Blog Spot July19

2019 IEEE Women In Computing Summit held at Oracle Santa Clara Campus was organized by IEEE Women In Engineering Santa Clara Valley Chapter, Oracle Women’s Leadership and co-sponsored by IEEE Computer Society, IEEE SCV Young Professionals. Oracle was the major corporate sponsor. The summit hosted more than 15 distinguished speakers from Silicon Valley Tech Companies including Oracle, Intel, Qualcomm, Ericcsson, IBM, Cisco, Stanford, many more and was attended by approximately 150 professional women and men from Bay Area. 

Keynote by Mary Ellen Kassotakis, Executive Director, Oracle’s Women Leadership was on Transitioning to Leadership: Mastering the Foundations was a comprehensive leadership quick-starter. Mary Ellen describes Leadership Foundations as Leadership Brand, Emotional Intelligence, Team formation, and Success behaviors. Key learning from the keynote is that leadership is about your ability to influence others and develop other leaders. Here are the highlights of this talk,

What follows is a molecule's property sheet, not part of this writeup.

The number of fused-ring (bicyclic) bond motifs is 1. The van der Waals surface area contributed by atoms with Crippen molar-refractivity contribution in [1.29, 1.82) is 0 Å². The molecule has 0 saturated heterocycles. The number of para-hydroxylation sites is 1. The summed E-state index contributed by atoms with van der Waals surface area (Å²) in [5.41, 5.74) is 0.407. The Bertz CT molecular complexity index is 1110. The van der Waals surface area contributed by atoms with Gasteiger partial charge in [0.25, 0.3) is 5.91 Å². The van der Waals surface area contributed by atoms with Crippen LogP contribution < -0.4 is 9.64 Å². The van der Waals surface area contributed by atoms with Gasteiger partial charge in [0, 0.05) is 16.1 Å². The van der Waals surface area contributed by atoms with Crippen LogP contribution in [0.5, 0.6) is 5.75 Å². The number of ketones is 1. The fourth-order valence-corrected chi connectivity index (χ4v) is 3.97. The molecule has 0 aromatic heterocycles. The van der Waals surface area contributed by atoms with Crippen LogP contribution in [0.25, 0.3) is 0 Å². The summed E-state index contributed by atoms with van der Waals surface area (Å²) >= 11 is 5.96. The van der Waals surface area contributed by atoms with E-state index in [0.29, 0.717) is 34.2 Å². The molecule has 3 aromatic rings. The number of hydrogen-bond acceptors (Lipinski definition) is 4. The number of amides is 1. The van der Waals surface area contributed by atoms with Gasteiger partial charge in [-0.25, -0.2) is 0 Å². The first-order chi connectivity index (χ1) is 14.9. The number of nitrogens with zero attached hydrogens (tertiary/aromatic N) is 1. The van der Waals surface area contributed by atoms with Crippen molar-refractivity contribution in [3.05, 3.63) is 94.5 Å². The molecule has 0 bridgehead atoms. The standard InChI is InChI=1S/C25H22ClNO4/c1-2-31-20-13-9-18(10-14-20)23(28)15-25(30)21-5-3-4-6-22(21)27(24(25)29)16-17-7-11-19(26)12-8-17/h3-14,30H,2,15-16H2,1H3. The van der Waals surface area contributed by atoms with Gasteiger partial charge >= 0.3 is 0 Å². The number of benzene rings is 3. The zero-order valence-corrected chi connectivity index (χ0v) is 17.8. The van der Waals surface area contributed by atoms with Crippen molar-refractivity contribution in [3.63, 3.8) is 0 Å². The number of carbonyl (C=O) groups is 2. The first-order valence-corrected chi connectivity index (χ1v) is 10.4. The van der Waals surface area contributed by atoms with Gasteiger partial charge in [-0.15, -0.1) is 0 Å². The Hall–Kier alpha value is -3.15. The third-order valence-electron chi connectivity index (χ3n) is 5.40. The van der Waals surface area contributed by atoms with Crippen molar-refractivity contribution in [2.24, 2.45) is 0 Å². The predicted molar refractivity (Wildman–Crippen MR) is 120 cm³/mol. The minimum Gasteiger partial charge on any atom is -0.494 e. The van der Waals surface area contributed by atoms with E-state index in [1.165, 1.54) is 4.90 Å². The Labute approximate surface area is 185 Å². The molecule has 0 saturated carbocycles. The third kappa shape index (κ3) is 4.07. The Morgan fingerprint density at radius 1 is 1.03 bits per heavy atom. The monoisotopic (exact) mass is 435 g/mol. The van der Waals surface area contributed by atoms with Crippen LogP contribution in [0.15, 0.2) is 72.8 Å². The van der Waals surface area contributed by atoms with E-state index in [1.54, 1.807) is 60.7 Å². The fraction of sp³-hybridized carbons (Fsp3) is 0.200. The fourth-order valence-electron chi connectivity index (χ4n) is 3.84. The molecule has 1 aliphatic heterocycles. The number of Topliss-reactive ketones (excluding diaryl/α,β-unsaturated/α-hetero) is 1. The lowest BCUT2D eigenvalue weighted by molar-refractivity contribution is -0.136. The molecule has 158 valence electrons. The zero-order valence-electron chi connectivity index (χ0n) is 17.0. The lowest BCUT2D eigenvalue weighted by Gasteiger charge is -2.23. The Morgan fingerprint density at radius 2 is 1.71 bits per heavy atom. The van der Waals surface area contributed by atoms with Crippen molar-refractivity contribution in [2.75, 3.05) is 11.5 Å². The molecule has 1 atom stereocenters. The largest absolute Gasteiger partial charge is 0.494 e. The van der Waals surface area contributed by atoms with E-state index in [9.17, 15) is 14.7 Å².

• Your brand is what you do and not what you say it is. It encompasses your natural strengths and values and it fuels your success. It defines how you behave in difficult situations and defines your unique leadership strategy. Your brand is what others say it is based on their interactions with you. 
  • Build your emotional intelligence, build your team’s foundation, take feedback from your networks and know your strengths and what you bring to the table. 
  • Behaviors of women who excel are clear and shared career plan, advocate on own behalf, influence upwards, delegate work, belief of no barriers to their advancement. 
  • Common obstacles to career success are waiting to be picked, ambition and ambivalence, executive presence, feedback failure, perceptions and misconceptions.